The Top Seven Things Teachers Want from Parents
Find a School
Learn about your child's school rankings, parent reviews, and more.
- The Benefit of Caregivers and Teachers Working Together
- 6 Things Teachers Wish You Would Do
- Helping Parents Communicate Better With Schools
- 5 Tips from the Nation's Top School Principals
- Supporting Teachers to Enrich the Lives of Children
- Communication Between Parents, Child, and Teacher
It takes a village to raise a school, and we simply can't expect teachers to be the only ones in charge of educating our children. Parents are a huge part of the road to success! Research proves that when mom and dad become involved in their child’s school life, grades, behavior and emotional well-being will improve. Here are the top seven things that teachers wish parents would do to make their job a little easier:
- Read to your child. In 1985, the U.S. Department of Education Commission on Reading released an extensive report on the state of literacy in the United States. One of its most significant findings concerned reading to children: "The single most important activity for building the knowledge required for eventual success in reading, is reading aloud to children.” Further research has proven that children who are read to by a family member three or more times within a week are twice as likely to achieve reading scores in the top 25% as compared to children who had not received this benefit. So go ahead – grab a book, any book, and read to your child. You’ll plant the seeds for a lifetime of reading for fun and learning.
- Be knowledgeable about your child’s academic life. Know your child’s teacher and get on a first name basis. Make sure you can easily get in touch with him or her (by phone, by email). Be there for open houses and parent-teacher conferences. And most importantly, keep an open and ongoing conversation going with your child on classroom happenings.
- Know your child’s classmates and encourage friendships outside of school. Classroom learning works best when a solid sense of teamwork is in place. Every child needs the support of his friends, and learning is all the more fun when good friends are by your side. Because there isn’t always time for children to get to know one another all that well at school, make sure that your child spends time with classmates outside of school by encouraging play dates and after school activities.
- Attend local school council meetings and join the PTA. Get involved in the PTA. If you are a working parent and meetings are scheduled during the day, when it’s difficult to escape your job, suggest that meetings alternate between daytime and evenings. Your voice as a parent counts, and sometimes, it's the only voice that will advocate for your child. When parents join forces, positive change can be made in our schools.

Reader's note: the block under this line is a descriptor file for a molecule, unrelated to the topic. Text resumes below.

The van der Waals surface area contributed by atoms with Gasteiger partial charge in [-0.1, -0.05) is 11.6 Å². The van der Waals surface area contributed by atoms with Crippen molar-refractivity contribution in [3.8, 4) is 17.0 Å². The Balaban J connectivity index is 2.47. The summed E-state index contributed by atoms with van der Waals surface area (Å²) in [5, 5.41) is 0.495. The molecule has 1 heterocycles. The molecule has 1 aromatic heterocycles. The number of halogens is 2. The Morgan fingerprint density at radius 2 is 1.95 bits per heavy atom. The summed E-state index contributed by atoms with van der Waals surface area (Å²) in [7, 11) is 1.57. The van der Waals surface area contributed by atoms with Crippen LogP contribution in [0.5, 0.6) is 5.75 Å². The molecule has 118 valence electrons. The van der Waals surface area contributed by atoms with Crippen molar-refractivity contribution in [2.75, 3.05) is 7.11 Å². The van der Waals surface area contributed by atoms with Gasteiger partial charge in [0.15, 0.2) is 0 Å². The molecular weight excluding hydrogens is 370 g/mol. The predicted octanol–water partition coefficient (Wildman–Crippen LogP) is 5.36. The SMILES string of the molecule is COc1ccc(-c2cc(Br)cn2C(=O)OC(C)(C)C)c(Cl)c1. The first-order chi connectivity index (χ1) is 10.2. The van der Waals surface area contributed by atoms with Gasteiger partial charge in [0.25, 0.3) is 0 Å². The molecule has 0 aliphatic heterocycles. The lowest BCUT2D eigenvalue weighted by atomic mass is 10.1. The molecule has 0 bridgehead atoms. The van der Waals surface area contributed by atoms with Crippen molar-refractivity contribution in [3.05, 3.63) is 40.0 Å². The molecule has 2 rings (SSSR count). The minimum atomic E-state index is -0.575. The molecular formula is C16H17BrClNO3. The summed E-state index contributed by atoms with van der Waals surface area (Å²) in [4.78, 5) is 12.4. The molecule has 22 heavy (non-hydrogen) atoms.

- Take part in school life. Don’t miss out on school events such as talent shows, science fair nights and seasonal potlucks. Even if your child isn’t playing on the team, why not attend a school sporting event? You’ll help foster an appreciation of school life. Not only will you be helping your child be successful in school, but you'll also be making memories with him along the way.
- Extend learning at home. You are your child’s best teacher, and there are constantly learning moments to be made. Bake a cake with your child and teach them the basics of measurement. Have your own spelling bee night. Take a ‘field trip’ on the weekend to an aquarium or museum. Watch an educational, family friendly movie. Bringing learning into the home and outside of school with fun and informative activities you and your child can do together is one of the best ways to support his present and future success! For tons of learning you and your child can do together - from Popcorn Science to Salty Sea Creature Paintings to Mythological Mad Libs, check out our Activities Section to find tons of great activities that will show your child the fun side of learning.
- Show your child that you and the entire family value education. Each and every parent can find a way to show their child that learning is a lifelong adventure. Read a book. Take a class that interests you. Share with your child the learning experiences that you have had on the job. Bond with your child over educational books, movies and media. Show your child that learning can be enjoyable and doesn’t end once school is over and done with.
Your child and your child's teacher will appreciate your help and support as an invaluable part of your child's road to lifelong success in and out of school.
Today on Education.com
SUMMER LEARNINGJune Workbooks Are Here!
TECHNOLOGYAre Cell Phones Dangerous for Kids?
Add your own comment
- Kindergarten Sight Words List
- The Five Warning Signs of Asperger's Syndrome
- First Grade Sight Words List
- 10 Fun Activities for Children with Autism
- Graduation Inspiration: Top 10 Graduation Quotes
- What Makes a School Effective?
- Child Development Theories
- Should Your Child Be Held Back a Grade? Know Your Rights
- Why is Play Important? Social and Emotional Development, Physical Development, Creative Development
- Smart Parenting During and After Divorce: Introducing Your Child to Your New Partner